Tech companies are liars: Samsung edition

Did Samsung sell 2 million Galaxy Tab tablets in the first six weeks they were available? Not even close.
Did Samsung sell 2 million Galaxy Tab tablets in the first six weeks they were available? Not even close.
Image: AP Photo/Lee Jin-man
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Here’s an open secret about tech companies that many investors fail to appreciate: As long as they’re not breaking the law, they’ll “disclose” whatever numbers about their business—users, units shipped, etc.—cast them in the most favorable light. And sometimes, those numbers don’t reflect reality at all.

The latest example emerged from the ongoing patent trial between Apple and Samsung, which continues to offer up a bonanza of dirty laundry about both companies.

It concerns a vague comment made by a Samsung executive in January 2011 that led Strategy Analytics to conclude that Samsung had sold two million of Galaxy Tab—its rival to the iPad—in the first six weeks it was available.

Asked on an earnings call about the number later, Samsung vice president Lee Young-hee dodged the question completely with a vague, elaborate, jargon-rich answer.

It turns out, however, that it actually took Samsung an entire year just to sell one million Galaxy Tabs—not the widely reported two million—according to Forbes. In other words, Samsung guided analysts toward an erroneous figure, and then let it stand instead of correcting it.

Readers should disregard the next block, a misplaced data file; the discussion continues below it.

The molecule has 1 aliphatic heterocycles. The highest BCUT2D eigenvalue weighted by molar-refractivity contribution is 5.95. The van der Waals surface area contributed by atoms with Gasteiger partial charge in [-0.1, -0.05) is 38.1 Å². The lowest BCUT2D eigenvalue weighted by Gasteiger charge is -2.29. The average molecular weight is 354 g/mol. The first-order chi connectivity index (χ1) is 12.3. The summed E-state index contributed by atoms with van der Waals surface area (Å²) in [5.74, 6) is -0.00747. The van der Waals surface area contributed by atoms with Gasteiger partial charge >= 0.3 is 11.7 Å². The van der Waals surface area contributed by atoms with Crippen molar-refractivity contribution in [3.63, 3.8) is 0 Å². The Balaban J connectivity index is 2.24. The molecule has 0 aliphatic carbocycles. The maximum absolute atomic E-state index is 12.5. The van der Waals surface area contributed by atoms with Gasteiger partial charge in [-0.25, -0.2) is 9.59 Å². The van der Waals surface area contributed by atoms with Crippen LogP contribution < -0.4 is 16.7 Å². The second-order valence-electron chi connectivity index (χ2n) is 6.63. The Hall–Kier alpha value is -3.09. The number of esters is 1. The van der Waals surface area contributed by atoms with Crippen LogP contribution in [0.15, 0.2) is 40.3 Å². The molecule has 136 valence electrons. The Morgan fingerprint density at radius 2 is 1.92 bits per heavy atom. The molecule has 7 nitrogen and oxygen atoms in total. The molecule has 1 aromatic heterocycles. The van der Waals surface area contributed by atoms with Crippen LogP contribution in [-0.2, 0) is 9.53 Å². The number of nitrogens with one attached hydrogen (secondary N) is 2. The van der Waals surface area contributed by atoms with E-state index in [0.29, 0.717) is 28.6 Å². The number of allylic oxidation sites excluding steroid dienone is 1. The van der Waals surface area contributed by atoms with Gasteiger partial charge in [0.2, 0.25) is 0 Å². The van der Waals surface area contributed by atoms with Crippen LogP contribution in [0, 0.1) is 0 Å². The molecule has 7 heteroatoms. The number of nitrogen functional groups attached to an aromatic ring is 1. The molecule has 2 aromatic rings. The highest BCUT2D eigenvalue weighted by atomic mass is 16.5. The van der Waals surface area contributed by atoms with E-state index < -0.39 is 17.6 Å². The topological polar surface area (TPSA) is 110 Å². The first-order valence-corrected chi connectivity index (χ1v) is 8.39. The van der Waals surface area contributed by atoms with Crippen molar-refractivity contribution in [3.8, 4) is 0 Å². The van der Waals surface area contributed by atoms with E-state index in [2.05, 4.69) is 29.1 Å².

This isn’t a small deception. It made it look like Apple’s share of the tablet market fell dramatically—from 95% to 75% in just two weeks. Multiple outlets immediately ran with that figure, kicking off a trend of reporting that presumed that, as happened with phones, Apple would soon cede control of the tablet market.

And that’s a public company. Among those that are privately held, there’s even less incentive to report accurate data. Even when they’re pre-IPO, companies are under no legal obligation to clarify their comments. For example, when a new service claims to have “millions of users” do they mean people who logged in once or never came back? Or do they mean the more industry-standard “monthly active users,” which Facebook discloses in all its quarterly reports?

It shouldn’t surprise us that companies want to paint themselves in the most flattering light. But it’s important to remember that these numbers frequently make it into credulous reports on the performance of their business, and are thereafter passed on as accepted fact. Unless something is made explicit in a forum in which there are legal consequences for getting it wrong, you simply can’t trust the numbers coming out of most tech companies.